I feel like I have always been pretty honest about how I run my business, who I am, the brand, and how I want people to feel. And so through the pandemic, it's become a little Suiteheart gang that we're all part of.
You've worked with some incredible brands — Missoni, Valentino, Brock Collection. What has been one of your proudest "pinch me" career moments?
As a career woman, I think working with Brock was my biggest accomplishment. When I started at Brock, we were in Barneys and a couple of other retailers. But I grew the business from the ground up with the whole team. There were only five of us there, so I did all the sales and I didn't have anyone under or with me doing it. I was able to grow us, and get us into Net-A-Porter, Neiman Marcus, Moda Operandi, and more than 50 boutiques. It gave me the confidence to be like, okay, I can grow that, then I can grow something by myself.
As brands take a more purpose-driven approach, how has this affected your mission?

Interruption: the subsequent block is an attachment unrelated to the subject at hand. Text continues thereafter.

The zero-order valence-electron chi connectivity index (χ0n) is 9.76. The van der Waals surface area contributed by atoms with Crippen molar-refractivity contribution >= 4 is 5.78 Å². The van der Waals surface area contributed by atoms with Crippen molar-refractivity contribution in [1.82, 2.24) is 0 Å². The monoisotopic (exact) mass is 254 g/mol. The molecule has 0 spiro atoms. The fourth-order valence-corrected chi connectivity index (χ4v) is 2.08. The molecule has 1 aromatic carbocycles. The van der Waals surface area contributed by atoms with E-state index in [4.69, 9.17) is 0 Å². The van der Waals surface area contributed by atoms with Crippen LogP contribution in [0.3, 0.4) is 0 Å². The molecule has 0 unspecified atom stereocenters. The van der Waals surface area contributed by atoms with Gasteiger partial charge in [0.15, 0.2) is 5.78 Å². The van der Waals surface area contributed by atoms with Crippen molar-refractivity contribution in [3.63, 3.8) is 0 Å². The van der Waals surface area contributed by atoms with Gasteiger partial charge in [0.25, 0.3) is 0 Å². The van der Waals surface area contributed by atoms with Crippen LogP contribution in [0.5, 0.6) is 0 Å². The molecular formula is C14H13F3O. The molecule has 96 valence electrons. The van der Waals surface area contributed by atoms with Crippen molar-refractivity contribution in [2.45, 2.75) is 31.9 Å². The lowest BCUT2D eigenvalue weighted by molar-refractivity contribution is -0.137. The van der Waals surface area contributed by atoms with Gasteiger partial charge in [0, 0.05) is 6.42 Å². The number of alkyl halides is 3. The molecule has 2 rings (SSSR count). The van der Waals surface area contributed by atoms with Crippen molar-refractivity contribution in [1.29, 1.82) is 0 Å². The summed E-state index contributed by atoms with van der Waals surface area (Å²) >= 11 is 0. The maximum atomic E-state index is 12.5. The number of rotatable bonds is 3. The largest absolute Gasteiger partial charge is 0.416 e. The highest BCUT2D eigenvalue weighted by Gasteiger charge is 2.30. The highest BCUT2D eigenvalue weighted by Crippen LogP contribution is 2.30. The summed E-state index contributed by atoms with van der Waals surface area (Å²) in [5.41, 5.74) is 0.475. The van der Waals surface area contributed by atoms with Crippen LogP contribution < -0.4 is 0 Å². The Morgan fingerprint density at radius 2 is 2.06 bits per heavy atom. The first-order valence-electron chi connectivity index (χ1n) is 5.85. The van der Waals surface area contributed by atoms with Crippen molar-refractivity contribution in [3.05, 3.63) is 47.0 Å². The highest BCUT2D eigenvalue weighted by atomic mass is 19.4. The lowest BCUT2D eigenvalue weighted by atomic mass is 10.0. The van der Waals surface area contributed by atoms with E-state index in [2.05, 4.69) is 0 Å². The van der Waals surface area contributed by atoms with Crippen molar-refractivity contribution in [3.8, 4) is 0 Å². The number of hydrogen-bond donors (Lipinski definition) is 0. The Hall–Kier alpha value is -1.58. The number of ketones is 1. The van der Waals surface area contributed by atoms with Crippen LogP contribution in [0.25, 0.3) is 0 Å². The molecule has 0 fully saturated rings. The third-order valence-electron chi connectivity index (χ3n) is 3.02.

That's really important to me and is part of Short & Suite's DNA. Consumers are buying from people that stand for something. It's not just about a piece of jewelry. When you're wearing my product, you're a part of my value system and you're a part of our Suiteheart land where we stand for something. Every month, we do a give-back, whether it's a financial give-back or product give-back.
Girl Powerful is an organization I feel very passionate about, and it helps young girls with confidence, which I think is very important because growing your confidence as a young girl and as a woman is really what's going to help you be a better human in life and feel good. So Girl Powerful has been an ongoing Suite Giving program that we've done for a few months now. The founders are these two sisters, Teddy and Sonia, who are absolute angels.